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Ontario Introduces Landmark Legislation to Protect Homeowners and Homebuyers

Cambridge — In a significant move to bolster protections for homeowners and new homebuyers, the Ontario government unveiled the Homeowner Protection Act, 2024 today. This groundbreaking legislation, the first of its kind in Canada, aims to eliminate fraudulent practices targeting property owners and enhance consumer rights for those purchasing new freehold homes.

Key Provisions of the Act

The proposed legislation introduces several pivotal measures designed to safeguard Ontario residents:

  1. Ban on Notices of Security Interest (NOSIs) for Consumer Goods:
    • Prohibition and Expiry: The Act will ban the registration of NOSIs for consumer goods on the Land Registry. Currently registered NOSIs will be deemed expired. These registrations, often misused by fraudulent actors, have been a tool for exploiting vulnerable homeowners, particularly seniors.
    • Maintaining Business Rights: While businesses will no longer register NOSIs on land titles, they retain their security interests in fixtures. In cases of consumer default, they may repossess the goods and seek legal repayment.
  2. 10-Day Cooling-Off Period for New Freehold Homes:
    • Consumer Protection: The Act introduces a 10-day cooling-off period for new freehold home purchases, allowing buyers to cancel their agreements without penalty. This period provides buyers the necessary time to fully understand their commitments.
  3. Enhanced Transparency and Consumer Rights:
    • Builder Accountability: Builders will be required to publicly disclose cancellations of purchase agreements, enhancing market transparency.
    • Illegal Home Building Crackdown: The province will consult on measures to combat illegal building and selling practices.
    • Expanded Condo Tribunal Jurisdiction: The Condominium Authority Tribunal’s jurisdiction will be extended to cover a wider range of disputes, offering condo owners more efficient resolution options.

Heritage Property Conservation

The proposed legislation also includes amendments to the Ontario Heritage Act. These changes will extend the review timeline for municipalities concerning listed heritage properties by two years, to January 1, 2027. This extension aims to balance heritage conservation with housing development needs.

Voices of Support

Minister of Public and Business Service Delivery, Todd McCarthy, emphasized the Act’s significance, stating, “By banning the registration of consumer Notices of Security Interest on land titles, we’re putting an end to the exploitation that has targeted our elderly and most vulnerable residents. Moreover, we’re giving Ontarians the crucial information and time they need to confidently make one of the biggest financial decisions of their lives through our enhanced protections for new homebuyers.”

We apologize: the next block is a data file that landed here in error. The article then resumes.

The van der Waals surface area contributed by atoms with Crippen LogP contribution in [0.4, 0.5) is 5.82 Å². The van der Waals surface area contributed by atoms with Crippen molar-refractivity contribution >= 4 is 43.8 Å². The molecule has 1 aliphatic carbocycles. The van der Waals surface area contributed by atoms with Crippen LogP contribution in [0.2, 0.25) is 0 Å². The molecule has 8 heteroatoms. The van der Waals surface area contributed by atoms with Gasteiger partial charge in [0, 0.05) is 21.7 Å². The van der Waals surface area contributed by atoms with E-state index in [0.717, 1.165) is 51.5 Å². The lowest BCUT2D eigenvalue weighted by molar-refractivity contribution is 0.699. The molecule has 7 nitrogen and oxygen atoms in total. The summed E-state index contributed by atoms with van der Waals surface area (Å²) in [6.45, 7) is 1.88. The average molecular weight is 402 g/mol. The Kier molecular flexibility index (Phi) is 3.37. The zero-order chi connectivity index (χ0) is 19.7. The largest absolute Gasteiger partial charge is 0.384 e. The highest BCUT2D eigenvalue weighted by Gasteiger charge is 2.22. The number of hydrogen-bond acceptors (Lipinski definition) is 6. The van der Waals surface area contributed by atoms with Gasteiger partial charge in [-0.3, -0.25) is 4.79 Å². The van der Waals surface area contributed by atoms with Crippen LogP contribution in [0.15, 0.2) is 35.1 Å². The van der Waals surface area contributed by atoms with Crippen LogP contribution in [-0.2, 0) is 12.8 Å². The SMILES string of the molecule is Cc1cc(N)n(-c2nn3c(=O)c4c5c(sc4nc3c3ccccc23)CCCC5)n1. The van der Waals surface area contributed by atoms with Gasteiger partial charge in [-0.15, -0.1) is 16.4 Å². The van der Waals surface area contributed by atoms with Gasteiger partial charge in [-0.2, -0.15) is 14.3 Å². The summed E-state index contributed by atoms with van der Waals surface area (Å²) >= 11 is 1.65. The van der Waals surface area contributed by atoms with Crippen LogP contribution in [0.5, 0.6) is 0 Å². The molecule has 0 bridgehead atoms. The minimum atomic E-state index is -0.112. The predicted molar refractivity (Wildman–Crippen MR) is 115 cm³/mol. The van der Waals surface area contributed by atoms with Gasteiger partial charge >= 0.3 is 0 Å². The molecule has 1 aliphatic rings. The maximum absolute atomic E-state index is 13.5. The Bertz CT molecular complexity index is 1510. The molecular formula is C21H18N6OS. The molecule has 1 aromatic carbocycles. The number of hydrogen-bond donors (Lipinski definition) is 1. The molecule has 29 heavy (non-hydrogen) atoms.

Support for the legislation also came from law enforcement and senior advocacy groups. Chief Mark Crowell of the Waterloo Regional Police Service commended the government’s efforts, particularly highlighting the role of Detective Adam Stover in exposing the misuse of NOSIs. “We are hopeful the proactive policy approach announced today will put an end to this devastating fraud.”

Laura Tamblyn Watts, President and CEO of CanAge, lauded the Act for its focus on protecting seniors. “Through the banning of Notices of Security Interest, vulnerable Ontarians including seniors are assured to see the government taking proactive measures to prevent predatory behaviours from bad actors.” she stated.

Future Consultations

The government plans to consult with stakeholders to fine-tune the implementation of the cooling-off period and to further improve access to information and transparency in the housing market. These consultations will also address enhancing protections for condominium owners and improving condo management practices.


The Homeowner Protection Act, 2024 represents a comprehensive approach to strengthening consumer protections in Ontario’s housing market. By addressing fraudulent practices and enhancing transparency, the Ontario government aims to create a safer and more reliable marketplace for all homeowners and homebuyers.

For more information, visit the Ministry of Public and Business Service Delivery’s website or contact their office directly.

Samantha Deschamps

Samantha Deschamps serves as the Queens Park Reporter, offering insightful coverage of provincial politics with depth and accuracy. With a keen understanding of legislative intricacies, Deschamps provides invaluable perspectives on matters affecting Ontario. For inquiries or feedback, contact Samantha at samantha.deschamps@gtaweekly.ca.

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